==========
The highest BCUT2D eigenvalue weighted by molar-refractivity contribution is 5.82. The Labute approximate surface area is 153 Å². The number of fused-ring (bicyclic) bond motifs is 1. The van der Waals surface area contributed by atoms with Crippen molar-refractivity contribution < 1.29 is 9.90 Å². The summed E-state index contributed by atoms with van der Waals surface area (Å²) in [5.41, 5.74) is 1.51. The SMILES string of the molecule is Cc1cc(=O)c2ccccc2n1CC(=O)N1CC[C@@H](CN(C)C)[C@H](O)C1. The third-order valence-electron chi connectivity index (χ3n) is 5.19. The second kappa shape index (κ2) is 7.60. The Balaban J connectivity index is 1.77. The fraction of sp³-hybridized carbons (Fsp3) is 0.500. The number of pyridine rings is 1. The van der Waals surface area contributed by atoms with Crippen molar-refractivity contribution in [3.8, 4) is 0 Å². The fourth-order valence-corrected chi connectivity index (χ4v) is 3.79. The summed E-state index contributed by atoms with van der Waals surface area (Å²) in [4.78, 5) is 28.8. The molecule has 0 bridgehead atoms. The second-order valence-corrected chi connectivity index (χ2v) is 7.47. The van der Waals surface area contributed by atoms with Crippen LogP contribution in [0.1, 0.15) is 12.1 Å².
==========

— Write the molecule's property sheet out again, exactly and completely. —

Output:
The highest BCUT2D eigenvalue weighted by molar-refractivity contribution is 5.82. The Labute approximate surface area is 153 Å². The number of fused-ring (bicyclic) bond motifs is 1. The van der Waals surface area contributed by atoms with Crippen molar-refractivity contribution < 1.29 is 9.90 Å². The summed E-state index contributed by atoms with van der Waals surface area (Å²) in [5.41, 5.74) is 1.51. The SMILES string of the molecule is Cc1cc(=O)c2ccccc2n1CC(=O)N1CC[C@@H](CN(C)C)[C@H](O)C1. The third-order valence-electron chi connectivity index (χ3n) is 5.19. The second kappa shape index (κ2) is 7.60. The Balaban J connectivity index is 1.77. The fraction of sp³-hybridized carbons (Fsp3) is 0.500. The number of pyridine rings is 1. The van der Waals surface area contributed by atoms with Crippen molar-refractivity contribution in [3.8, 4) is 0 Å². The fourth-order valence-corrected chi connectivity index (χ4v) is 3.79. The summed E-state index contributed by atoms with van der Waals surface area (Å²) in [4.78, 5) is 28.8. The molecule has 0 bridgehead atoms. The second-order valence-corrected chi connectivity index (χ2v) is 7.47. The van der Waals surface area contributed by atoms with Crippen LogP contribution in [0.1, 0.15) is 12.1 Å².